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I had planned to post today about post-race recover and my plans to run a half-marathon on Nov. 15. My muscular therapist who I trust and revere told me I need to take off from running in order to recover, but another issue has arisen this week that seems more pressing.
As I continue to recover from last week’s near miss for my BQ time, I have been called "competitive" more times than I can count.
And while some have meant it as a compliment, "wow, you really are a competitive woman,” a fellow marathoner said to me right before she offered me a freelance position writing for the company. Others have meant it in a not-so-nice way. "You are way too competitive," a friend who shall remain anonymous recently told me. Intimating that perhaps my trouble with making (and keeping) female friends stems from this.
Most recently a male friend pointed out that he has noticed two kinds of women in the world, "those who will admit they are competitive and those who won't for fear of appearing unladylike."
Any guesses as to which camp I belong?
I am competitive (and ambitious and abrasive and Type A). Very. I like to win. I like to be the best (or my own personal version of that). I like to set ambitious goals, meet them and then set new and better ones. I am not ashamed of this and I don't care if it makes me unladylike.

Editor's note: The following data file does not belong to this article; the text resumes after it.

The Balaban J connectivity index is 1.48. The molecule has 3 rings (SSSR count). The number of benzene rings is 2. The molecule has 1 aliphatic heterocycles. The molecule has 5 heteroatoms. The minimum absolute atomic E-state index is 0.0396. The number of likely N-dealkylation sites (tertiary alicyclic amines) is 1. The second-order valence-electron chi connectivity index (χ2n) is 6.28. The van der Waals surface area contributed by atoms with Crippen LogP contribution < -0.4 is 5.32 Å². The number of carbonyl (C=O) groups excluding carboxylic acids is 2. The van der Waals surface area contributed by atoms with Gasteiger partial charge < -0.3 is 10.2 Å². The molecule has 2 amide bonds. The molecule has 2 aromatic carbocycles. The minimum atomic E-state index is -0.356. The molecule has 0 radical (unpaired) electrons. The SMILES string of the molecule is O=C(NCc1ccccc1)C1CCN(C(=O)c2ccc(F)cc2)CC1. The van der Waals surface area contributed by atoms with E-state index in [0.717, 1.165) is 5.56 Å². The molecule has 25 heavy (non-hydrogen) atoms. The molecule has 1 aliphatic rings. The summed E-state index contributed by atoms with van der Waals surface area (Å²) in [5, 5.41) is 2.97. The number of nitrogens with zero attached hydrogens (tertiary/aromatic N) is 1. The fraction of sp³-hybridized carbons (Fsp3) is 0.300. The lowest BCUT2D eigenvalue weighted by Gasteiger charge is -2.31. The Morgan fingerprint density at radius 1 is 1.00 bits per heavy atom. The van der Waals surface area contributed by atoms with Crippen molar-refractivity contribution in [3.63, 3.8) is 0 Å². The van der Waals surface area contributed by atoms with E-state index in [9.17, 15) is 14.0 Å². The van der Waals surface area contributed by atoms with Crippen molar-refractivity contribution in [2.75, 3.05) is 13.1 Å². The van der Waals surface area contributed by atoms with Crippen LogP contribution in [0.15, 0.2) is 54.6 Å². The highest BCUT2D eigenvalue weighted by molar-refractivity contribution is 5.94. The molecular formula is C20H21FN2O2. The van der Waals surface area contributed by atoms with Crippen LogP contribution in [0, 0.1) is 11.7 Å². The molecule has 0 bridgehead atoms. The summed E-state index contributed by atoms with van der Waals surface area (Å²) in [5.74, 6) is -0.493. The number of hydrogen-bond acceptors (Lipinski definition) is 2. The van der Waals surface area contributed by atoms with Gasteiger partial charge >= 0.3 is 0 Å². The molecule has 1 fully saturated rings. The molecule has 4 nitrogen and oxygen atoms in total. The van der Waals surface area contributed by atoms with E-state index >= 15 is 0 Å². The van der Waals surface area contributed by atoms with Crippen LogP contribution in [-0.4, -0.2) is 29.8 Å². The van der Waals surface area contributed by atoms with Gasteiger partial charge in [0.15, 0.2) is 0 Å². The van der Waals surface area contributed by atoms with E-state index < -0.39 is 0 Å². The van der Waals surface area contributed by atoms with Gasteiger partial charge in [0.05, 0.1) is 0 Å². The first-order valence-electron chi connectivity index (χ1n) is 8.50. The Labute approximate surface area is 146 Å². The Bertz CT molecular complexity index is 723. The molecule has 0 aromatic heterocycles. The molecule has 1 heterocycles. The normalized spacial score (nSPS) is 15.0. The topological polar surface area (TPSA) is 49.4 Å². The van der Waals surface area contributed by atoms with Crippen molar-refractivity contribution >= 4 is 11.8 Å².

If a lady is good with thank-you notes and always dresses impeccably and has hot meals waiting for guests, then I suppose it is true: I am no lady. I have always said if you can't think of 3,000 more interesting things to do than clean the house, then I probably don't want to be friends with you. A lady definitely has a clean house.
Among "ladies" competition might be seen as vulgar or even crass. Some of the most competitive women I know will not admit to it for fear of being seen that way. These are the ones who say they are just "happy to be here" but don't want to "win" (meanwhile secretly seething while people beat them).